By Hilma Hashange
Climate change adaptations have the potential to disrupt available funding or to deplete national budgets of poorer countries. With the financial impact of climate change events already witnessed on a large scale over several years, Namibia will need to investigate financial options both within the country and externally.
The United Nations Framework Convention on Climate Change (UNFCCC) and the Kyoto Protocol make provision for parties with more resources to financially assist those countries where the inhabitants are more vulnerable due to budgetary limitations.
The parties to the UNFCCC assigned the operation of the financial mechanism to the Global Environment Facility (GEF) which is accountable to the Conference of Parties (COP) to decide on GEF’s climate change policies, programme priorities and eligibility criteria for funding.
Various support actions from international development partners including funding for climate change events are available in Namibia and many projects have been funded or co-funded by the Global Environment Facility (GEF) through various implementing agencies such as the third National Communication Project to the United Nation Framework Convention on Climate Change (UNFCCC) which is funded by the GEF through the United Nation Developmental Plan.
The project was funded to prepare a national report on greenhouse gas emissions, including
measures to promote adaptation and mitigation as well as issues related to public education and awareness. The report also assessed technology needs, financial ability and technical requirement to deal with climate change.
Namibia is one of the ten countries world-wide implementing this project.
However, according to Johnson Ndokosho from the Ministry of Environment and Tourism, more adaptation projects especially in rural areas, require funding. He is of the opinion that more still needs to be done to fund projects that develop crop varieties, livestock improvement, agricultural diversification and water conservation. This is even more of a pertinent issue given the current drought, he told the Economist.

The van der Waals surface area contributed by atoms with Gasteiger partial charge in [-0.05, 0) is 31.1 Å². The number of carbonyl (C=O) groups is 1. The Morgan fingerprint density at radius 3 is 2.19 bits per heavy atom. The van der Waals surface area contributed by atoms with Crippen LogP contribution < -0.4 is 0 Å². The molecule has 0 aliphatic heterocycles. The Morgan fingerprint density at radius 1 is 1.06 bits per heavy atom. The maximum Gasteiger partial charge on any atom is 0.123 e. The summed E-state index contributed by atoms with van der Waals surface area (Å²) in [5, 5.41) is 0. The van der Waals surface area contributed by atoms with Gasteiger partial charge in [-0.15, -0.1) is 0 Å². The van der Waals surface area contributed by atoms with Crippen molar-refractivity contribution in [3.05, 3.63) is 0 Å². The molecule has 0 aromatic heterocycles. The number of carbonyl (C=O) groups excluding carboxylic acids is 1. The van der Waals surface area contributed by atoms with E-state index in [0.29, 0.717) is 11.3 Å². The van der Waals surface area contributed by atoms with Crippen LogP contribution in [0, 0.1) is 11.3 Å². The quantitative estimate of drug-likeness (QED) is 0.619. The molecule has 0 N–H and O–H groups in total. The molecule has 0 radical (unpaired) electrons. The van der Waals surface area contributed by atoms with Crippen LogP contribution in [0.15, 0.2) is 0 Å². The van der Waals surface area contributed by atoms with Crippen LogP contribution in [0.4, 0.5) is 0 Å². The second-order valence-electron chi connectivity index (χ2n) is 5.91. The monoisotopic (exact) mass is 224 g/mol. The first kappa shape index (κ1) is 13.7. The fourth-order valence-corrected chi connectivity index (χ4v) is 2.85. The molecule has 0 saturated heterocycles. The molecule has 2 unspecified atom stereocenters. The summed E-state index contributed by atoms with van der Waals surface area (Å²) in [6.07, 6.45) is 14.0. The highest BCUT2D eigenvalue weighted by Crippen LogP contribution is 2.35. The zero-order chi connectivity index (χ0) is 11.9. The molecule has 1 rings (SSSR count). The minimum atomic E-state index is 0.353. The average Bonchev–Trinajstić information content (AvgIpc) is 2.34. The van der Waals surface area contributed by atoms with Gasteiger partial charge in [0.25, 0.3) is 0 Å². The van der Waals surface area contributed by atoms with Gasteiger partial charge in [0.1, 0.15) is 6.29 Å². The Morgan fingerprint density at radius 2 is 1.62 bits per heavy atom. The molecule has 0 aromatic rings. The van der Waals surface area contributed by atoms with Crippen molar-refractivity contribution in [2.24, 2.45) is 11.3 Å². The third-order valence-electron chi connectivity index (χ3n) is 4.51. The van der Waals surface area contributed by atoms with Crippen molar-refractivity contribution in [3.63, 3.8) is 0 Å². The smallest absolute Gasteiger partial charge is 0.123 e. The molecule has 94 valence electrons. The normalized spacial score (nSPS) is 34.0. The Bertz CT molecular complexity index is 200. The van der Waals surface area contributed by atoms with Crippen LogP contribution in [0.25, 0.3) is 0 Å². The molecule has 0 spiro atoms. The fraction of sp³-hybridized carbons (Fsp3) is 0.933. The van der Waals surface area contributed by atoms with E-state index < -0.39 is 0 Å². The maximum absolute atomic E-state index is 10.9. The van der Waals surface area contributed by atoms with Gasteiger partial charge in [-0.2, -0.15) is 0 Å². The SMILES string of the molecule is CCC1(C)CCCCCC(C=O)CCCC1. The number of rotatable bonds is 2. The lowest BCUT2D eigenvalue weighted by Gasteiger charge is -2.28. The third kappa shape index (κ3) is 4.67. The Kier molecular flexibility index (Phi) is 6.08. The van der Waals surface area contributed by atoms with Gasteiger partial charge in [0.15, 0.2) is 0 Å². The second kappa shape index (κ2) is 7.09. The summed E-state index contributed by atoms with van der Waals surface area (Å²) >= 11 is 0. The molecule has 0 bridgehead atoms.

Major adaptation investments such as proposals to protect Oshakati from flooding through a large scale diversion aquifer, or building a sea protection wall around Walvis Bay harbour are just some major and strategic investments that will require international funding.
Ndokosho said even though mitigation and adaptation projects are needed, Namibia does not emit much greenhouse gases hence mitigation efforts will not make much impact on the global scale.
"Moreover, Namibia is classified as a developing country which is not legally required by the United Nations Convention to implement mitigation measures, so we do it on a voluntary basis," he said.
However, the country is highly vulnerable to the effects of climate change hence greater emphasis is put on adaptation in order to make the country more resilient to climate change impacts. "Climate change manifests itself in either floods or droughts. Namibia is vulnerable to both and we need to be prepared to deal with both situations going forward. It is now high time that we incorporate and mainstream climate change impacts into our planning process," Ndokosho noted.